800 Israeli layoffs as Hezbollah-threatened ammonia tank closes

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Jerusalem (AFP)

Around 800 people will be laid off in the court-ordered closure of a major Israeli ammonia storage facility previously threatened by Hezbollah, the owners announced Wednesday.

The head of US-owned Haifa Chemicals, Jules Trump, told Israeli army radio the company was dismissing 800 workers in two plants that processed the ammonia.

"We have lost hundreds of millions of shekels (tens of millions of dollars) in recent months because, contrary to the promises of the government, there is no alternative solution on the horizon," he said.

The Israeli Supreme Court last week confirmed a ruling ordering the closure of the 12,000 tonne facility located in the northern Israeli city of Haifa, giving the company until September 18 to empty it completely.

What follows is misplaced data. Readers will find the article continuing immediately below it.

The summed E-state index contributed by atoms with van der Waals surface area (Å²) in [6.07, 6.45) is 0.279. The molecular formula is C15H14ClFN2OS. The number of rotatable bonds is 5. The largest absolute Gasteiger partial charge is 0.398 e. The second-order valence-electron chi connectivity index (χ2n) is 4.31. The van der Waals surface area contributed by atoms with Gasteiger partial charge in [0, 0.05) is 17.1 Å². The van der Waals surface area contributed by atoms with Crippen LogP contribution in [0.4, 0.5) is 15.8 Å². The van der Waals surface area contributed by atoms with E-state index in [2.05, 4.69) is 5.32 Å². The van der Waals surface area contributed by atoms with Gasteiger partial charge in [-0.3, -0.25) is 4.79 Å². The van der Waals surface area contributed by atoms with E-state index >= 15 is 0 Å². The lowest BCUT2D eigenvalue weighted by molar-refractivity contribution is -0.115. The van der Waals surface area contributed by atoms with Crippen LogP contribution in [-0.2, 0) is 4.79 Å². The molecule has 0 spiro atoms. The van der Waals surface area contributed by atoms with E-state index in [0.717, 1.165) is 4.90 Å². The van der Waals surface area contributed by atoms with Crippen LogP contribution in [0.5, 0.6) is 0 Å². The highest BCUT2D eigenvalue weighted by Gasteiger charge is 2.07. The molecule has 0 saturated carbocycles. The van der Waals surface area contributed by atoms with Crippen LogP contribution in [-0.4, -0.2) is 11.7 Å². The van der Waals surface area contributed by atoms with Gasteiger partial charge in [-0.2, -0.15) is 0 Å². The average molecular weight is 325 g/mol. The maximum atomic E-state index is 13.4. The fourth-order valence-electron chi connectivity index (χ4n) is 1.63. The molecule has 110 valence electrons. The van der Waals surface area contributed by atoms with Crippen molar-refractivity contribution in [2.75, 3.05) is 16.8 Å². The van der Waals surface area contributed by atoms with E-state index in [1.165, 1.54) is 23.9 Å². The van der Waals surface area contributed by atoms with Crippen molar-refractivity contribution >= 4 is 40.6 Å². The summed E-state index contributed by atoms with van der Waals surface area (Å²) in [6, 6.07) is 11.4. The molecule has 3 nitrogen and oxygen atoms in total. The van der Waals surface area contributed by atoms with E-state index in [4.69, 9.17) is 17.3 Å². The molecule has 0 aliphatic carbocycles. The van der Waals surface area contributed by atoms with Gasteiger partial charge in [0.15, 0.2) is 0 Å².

The ruling brought to an end a years-long legal battle over the site.

Residents and environmentalists had been warning of the risks of an accident or explosion at the container in the densely populated Mediterranean port city.

Hezbollah leader Hassan Nasrallah said in 2016 that a missile strike on the tank would have the effect of a "nuclear bomb," increasing calls for its closure.

Nasrallah, whose group targeted the Haifa area in a 2006 war with Israel, echoed warnings from experts and activists cited in Israeli media that "tens of thousands of people" would be killed in case the container was struck.

Ammonia, used in fertilisers, is poisonous to humans.

Haifa Chemicals sells some of the ammonia that the group imports to chemical plants, weapons companies and wastewater treatment plants.